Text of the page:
Doxorubicin - Get up-to-date information on Doxorubicin side effects, uses, dosage, overdose, pregnancy, alcohol and more. Learn more about Doxorubicin
Anthracyclines are the most effective anticancer drugs with broad cancer spectrum. They demonstrate strong anticancer efficacy in vitro but are less effective in vivo during treatment of brain cancer...
Anthracyclines (such as doxorubicin) are very important (effective) agents for the treatment of lymphomas, however the use of anthracyclines increases the risk of damage to the heart (cardio toxicity. The risk of cardio toxicity is greater for the elderly and pediatric patients, and in persons with preexisting heart issues. The risk is also related to the cumulative dose of the anthracycline drug, and possibly the rate of administration - how fast it is given.. ...
Aim: To research whether myosin light string kinase (MLCK) contributed towards the high proliferative capability of Rabbit polyclonal to Myocardin. breast tumor cells. analyzed using stream cytometry Annexin and analysis V-FITC fluorescence microscopy. Outcomes: The breasts tumor LM-MCF-7 cell range with high metastasis potential (a metastitic sub-clone of MCF-7) got higher anti-apoptosis capability in accordance with MCF-7 cells in response to adriamycin treatment (apoptosis price: 6.76% 28.58% participates along the way resulting in caspase-9 activation accompanied by activation of caspase-3. Cells are constantly necessary to integrate exterior tension indicators and therefore decide cell fates to perish or survive on a continuing basis. These destiny decisions are created by an array of signaling pathways that are managed by kinases. The mitogen-activated proteins kinases (MAPKs) will be the category of kinases that transduce indicators through the cell membrane towards the nucleus in ...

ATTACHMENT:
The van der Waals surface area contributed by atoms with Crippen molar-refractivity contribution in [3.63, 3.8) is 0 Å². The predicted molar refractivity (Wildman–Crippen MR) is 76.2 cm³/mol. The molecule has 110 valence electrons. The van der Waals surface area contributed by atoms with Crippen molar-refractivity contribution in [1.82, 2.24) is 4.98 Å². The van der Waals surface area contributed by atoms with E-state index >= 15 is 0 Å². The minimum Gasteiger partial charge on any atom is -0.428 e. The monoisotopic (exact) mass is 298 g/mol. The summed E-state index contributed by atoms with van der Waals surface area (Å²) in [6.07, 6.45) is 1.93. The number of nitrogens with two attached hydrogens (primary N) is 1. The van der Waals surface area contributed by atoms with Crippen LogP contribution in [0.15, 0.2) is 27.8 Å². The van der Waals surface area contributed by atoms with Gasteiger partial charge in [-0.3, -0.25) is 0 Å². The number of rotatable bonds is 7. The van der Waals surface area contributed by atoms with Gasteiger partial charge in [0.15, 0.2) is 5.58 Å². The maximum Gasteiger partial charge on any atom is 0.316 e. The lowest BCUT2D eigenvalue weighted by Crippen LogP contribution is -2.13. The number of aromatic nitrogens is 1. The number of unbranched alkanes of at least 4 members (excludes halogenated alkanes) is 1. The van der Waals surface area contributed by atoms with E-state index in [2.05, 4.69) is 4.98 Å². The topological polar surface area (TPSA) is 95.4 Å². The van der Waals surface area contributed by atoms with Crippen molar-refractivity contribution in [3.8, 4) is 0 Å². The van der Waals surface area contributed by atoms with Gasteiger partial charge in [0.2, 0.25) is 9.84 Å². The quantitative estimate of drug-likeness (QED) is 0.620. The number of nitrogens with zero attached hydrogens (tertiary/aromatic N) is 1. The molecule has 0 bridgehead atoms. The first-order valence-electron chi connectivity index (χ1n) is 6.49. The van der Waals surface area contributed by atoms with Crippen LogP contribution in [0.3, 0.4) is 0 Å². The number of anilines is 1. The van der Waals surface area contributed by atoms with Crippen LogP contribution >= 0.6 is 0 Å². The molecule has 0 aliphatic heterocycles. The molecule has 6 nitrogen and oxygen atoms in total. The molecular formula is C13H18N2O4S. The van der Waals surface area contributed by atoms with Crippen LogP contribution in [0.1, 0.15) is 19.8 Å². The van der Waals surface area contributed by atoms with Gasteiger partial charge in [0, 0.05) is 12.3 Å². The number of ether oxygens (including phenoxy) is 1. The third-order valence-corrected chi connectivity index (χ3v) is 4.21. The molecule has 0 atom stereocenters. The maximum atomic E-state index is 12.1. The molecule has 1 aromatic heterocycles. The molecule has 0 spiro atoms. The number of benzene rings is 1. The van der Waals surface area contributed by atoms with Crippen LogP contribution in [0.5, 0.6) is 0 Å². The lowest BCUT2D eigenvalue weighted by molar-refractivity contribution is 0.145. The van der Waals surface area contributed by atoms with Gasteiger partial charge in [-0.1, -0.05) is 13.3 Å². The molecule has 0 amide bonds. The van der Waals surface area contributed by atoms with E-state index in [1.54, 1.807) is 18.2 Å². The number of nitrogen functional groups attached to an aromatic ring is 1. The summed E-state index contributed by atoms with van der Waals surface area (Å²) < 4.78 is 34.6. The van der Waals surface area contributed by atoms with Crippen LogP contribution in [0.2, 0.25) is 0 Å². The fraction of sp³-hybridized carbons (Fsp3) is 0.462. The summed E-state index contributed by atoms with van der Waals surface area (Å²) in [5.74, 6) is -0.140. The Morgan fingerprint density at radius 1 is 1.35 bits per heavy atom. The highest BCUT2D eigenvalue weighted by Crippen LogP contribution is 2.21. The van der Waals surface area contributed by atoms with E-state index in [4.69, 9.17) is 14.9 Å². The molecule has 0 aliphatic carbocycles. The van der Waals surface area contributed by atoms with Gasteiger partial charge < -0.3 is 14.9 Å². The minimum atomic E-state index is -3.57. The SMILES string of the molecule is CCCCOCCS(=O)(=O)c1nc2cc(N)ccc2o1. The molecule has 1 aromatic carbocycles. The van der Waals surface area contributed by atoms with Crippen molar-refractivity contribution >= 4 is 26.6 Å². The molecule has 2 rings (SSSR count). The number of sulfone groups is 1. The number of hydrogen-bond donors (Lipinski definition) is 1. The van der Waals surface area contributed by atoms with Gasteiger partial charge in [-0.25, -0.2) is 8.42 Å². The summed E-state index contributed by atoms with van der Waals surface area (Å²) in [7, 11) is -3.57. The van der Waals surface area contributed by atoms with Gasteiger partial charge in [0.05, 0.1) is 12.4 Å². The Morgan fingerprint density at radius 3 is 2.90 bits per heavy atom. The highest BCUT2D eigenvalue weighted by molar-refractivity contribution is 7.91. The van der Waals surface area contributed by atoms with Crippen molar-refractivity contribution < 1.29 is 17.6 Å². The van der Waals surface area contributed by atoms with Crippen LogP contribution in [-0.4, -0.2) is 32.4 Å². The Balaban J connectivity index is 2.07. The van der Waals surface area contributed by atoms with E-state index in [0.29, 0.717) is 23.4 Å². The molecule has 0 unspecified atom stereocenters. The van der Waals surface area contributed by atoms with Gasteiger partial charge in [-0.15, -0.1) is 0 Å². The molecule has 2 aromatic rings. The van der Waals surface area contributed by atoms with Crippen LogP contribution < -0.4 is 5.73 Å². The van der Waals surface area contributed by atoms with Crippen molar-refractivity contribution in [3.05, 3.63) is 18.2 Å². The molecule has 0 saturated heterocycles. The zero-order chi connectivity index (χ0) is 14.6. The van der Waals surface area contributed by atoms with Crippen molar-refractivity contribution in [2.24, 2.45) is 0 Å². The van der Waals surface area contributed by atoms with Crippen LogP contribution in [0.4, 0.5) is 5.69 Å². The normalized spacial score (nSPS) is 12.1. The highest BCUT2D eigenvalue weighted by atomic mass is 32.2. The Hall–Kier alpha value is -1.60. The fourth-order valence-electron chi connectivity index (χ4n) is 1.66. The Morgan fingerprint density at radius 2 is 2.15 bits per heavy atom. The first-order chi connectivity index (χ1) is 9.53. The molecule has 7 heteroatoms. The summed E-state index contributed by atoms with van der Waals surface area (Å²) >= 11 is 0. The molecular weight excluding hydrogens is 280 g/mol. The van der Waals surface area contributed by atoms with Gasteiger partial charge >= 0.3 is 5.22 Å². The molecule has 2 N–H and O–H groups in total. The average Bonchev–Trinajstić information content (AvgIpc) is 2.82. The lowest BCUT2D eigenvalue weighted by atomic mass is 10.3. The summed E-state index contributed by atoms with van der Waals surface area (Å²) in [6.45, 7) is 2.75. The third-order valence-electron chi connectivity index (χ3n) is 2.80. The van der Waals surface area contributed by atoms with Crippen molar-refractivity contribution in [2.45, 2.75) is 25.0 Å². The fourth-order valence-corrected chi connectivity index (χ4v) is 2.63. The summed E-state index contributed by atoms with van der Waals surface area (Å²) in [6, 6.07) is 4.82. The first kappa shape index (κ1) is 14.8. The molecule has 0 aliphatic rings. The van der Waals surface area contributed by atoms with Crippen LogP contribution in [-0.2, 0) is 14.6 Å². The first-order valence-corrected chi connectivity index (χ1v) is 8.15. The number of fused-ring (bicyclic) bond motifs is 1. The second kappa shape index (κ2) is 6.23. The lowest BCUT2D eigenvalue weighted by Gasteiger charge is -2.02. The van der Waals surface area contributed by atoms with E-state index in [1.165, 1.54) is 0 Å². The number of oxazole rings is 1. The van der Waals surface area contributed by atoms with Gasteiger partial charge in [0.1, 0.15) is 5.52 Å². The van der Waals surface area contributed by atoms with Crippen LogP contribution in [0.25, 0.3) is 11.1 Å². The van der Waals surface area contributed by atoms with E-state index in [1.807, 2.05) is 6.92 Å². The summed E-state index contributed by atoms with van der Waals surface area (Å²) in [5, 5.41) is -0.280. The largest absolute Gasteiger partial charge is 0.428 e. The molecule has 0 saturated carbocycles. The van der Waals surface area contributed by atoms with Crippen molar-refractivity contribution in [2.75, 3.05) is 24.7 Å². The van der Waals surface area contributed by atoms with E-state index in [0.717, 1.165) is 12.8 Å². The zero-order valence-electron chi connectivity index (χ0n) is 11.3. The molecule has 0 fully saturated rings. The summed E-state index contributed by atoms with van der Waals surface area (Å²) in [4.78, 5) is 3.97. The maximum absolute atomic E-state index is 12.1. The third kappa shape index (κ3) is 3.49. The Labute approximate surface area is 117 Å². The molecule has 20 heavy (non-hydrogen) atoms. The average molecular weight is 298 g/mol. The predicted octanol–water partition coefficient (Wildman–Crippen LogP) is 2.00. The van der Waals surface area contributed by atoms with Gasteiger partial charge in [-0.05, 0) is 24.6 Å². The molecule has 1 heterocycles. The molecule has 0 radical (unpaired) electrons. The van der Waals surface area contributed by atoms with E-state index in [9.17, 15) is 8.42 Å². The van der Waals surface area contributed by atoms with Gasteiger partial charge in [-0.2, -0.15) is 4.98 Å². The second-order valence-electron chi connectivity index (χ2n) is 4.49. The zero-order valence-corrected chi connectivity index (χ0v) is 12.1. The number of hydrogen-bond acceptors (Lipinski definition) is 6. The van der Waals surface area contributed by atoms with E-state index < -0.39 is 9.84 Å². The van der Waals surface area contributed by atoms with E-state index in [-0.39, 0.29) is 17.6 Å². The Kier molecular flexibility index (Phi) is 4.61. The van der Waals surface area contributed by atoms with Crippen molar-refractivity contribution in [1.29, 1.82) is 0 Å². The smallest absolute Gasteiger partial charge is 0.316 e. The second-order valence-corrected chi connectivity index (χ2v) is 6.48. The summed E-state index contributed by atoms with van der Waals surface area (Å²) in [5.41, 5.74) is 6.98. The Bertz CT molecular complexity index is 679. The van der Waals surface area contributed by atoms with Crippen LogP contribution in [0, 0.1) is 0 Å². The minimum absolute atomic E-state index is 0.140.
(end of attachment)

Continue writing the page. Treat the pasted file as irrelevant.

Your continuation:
Daunorubicin (DNR) and doxorubicin (DOX) are two of the most effective anthracycline drugs known for the treatment of systemic neoplasms and solid tumors. However, their clinical use is hampered due to profound cardiotoxicity ...
142062-87-1 - XBOFKRSRRQVHGD-JBBRCQKFSA-N - Pradimicin L - Similar structures search, synonyms, formulas, resource links, and other chemical information.
Evidence-based information on doxorubicin from hundreds of trustworthy sources for health and social care. Make better, quicker, evidence based decisions. Evidence search provides access to selected and authoritative evidence in health, social care and public health.
Evidence-based information on doxorubicin from hundreds of trustworthy sources for health and social care. Make better, quicker, evidence based decisions. Evidence search provides access to selected and authoritative evidence in health, social care and public health.
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Anthracycline antibiotics are included in the chemotherapy regimens of approximately 82% of patients with bone cancer and 44% of those with soft tissue
Learn more about Doxorubicin at West Florida Hospital Trade Names : Adriamycin Doxil Rubex Antioxidants - Possible Helpful Interactions ...
Learn more about Doxorubicin at West Florida Hospital Trade Names : Adriamycin Doxil Rubex Antioxidants - Possible Helpful Interactions ...
Abstract The antineoplastic drug doxorubicin is capable of generating a variety of free radical species in subcellular systems and this capacity has been considered critical for it..
Anthracycline Chemistry and Biology I (Karsten Krohn) ISBN: 9783642094965 - pp. xiv + 324 bulmak ✐ Karşılaştır ✐ satın almak ✐ -
The wide spectrum of anthracycline activity as well as the unique cumulative dose related cardiac toxicity pose a significant clinical challenge. These drugs, particularly doxorubicin (AdriamycinR),...
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Cellular uptakes of ATF-HSA:DOX (5 μM), HSA:DOX (5 μM), and DOX (5 μM) in H1299 cells and HELF cells after incubation for different time periods.Notes: The
lonchophylloid A: reverses resistance to doxorubicin in cancer cells; isolated from Ephemerantha lonchophylla; structure in first source